'Can't Say Goodbye' ('No Se Decir Adios'): Film Review
Lino Escalera’s searching, in-extremis family drama took four awards at Spain’s Malaga festival.
A trio of sterling performances and an unwavering eye on emotional authenticity are the hallmarks of Spaniard Lino Escalera's intense feature debut, Can't Say Goodbye. This grim but moving study of two daughters' differing reactions to the news of their father's impending death is direct and unvarnished in its portrayal of uncomfortable emotions, yielding a family drama about the damage that can be done when feelings long unexpressed finally have to be confronted. Austere, thought-provoking and wonderfully acted, the film took several awards at Spain's Malaga festival, including best actress for cast standout Nathalie Poza; it merits, at the least, further festival exposure.
Surly and uncommunicative other than in brief flashes, widower Jose Luis (vet Juan Diego, an unfailingly valuable presence on any project) is clearly on his last legs, coughing and spluttering his way through a wince-inducing physical performance that must have put quite a strain on the actor’s 74-year-old frame. His daughter Carla (Poza, recently featured in Pedro Almodovar's Julieta) is a middle-ranking exec seeking refuge from her tedious, bad-tempered workdays with evenings fueled by alcohol, cocaine and aggressive flirtations with men 20 years her junior.
By contrast, Carla’s sister, Blanca (Lola Duenas), is a seemingly upbeat, optimistic figure, despite the limitations of her marriage to Nacho (Pau Dura); she's the kind of person who, still, despite being a mother in her 30s with an unemployed husband, dreams of becoming an actress. Reunited by the news of Jose Luis' impending demise, the sisters have different takes on how to deal with it. Blanca is happy to take the doctor's advice to minimize her father's pain and offer him palliative care, but this angers Carla, who doesn't want to give up so easily and seeks to submit him to further, obviously pointless tests. Jose Luis, it's fair to say, doesn't seem too bothered either way, resigning himself to becoming a point of struggle for his daughters.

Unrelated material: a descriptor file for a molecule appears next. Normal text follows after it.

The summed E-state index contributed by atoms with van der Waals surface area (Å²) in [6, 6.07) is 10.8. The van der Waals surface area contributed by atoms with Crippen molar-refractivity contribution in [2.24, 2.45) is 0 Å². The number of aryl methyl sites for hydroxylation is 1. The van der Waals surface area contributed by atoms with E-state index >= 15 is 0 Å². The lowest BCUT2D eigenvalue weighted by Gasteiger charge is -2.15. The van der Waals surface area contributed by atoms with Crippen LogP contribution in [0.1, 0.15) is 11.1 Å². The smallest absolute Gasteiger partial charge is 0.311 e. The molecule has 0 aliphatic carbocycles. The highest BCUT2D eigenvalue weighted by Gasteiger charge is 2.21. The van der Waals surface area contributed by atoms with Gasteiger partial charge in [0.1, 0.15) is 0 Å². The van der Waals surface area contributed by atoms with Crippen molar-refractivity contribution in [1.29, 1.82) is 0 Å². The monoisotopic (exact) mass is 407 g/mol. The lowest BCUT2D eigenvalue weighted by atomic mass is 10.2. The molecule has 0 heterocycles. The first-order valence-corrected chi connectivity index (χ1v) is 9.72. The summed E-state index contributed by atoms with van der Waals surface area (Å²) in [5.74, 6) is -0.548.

It's in the context of these differing attitudes about death that the sisters, in this quietly philosophical film, learn something about their own lives. As Blanca points out, the issues at stake largely have to do with what goes unsaid between family members — with what has, until now, been left hanging, unspoken. It's significant that Carla, who issues volleys of words like protective machine-gun fire, fails to understand her sister's comment.
Despite the multiple meaningful silences, and the exchanged glances across rooms and around tables, Goodbye is mostly dialogue-driven fare, broken up into short, often punchy scenes, which frequently fade to black in a way that could feel contrived, but actually feels right for material of such intensity. A couple of these scenes, including the final one, can legitimately be called devastating, thanks to the performers' grasp of the nuances of Pablo Remon's carefully worked script, which keeps the focus squarely on the emotional truth.
Though it's Jose Luis who's dying, this is more Carla's film. Poza, an actress whose talents have not often enough been rewarded with leading roles, ramps up what could have been a standard-issue midlife-crisis part into something much more powerful — something at times genuinely painful to watch, as the abyss between how Carla sees herself and how others see her starts to come into focus for her.
A host of solid secondary performances deliver psychological context for our understanding of the sisters, including those by Miki Esparbe as a co-worker of Carla's who's apparently romantically interested in her and Noa Fontanals as Blanca's daughter, Irene, critically observing these supposed adults making a total mess of everything.
Cinematographer Santiago Racaj opts for a dampened-down visual palette and stark, fixed-camera framing. Miguel Doblado's editing is crucial to the slow accumulation of intensity, while Pablo Trujillo's appealing score is sometimes piano-, sometimes violin-driven, but always, given the matters at hand, suitably melancholy.
Production companies: Lolita Films, White Leaf Producciones
Cast: Nathalie Poza, Juan Diego, Lola Duenas, Pau Dura, Miki Esparbe, Cesar Bandera
Director: Lino Escalera
Screenwriters: Pablo Remon, Lino Escalera
Producer: Damian Paris
Executive producers: Sergy Moreno, Lino Escalera
Director of photography: Santiago Racaj
Production designer: David Fauchs
Costume designer: Bernardino Cervigon
Editor: Miguel Doblado
Music: Pablo Trujillo
Casting Director: Tonucha Vidal
Sales: Inside Content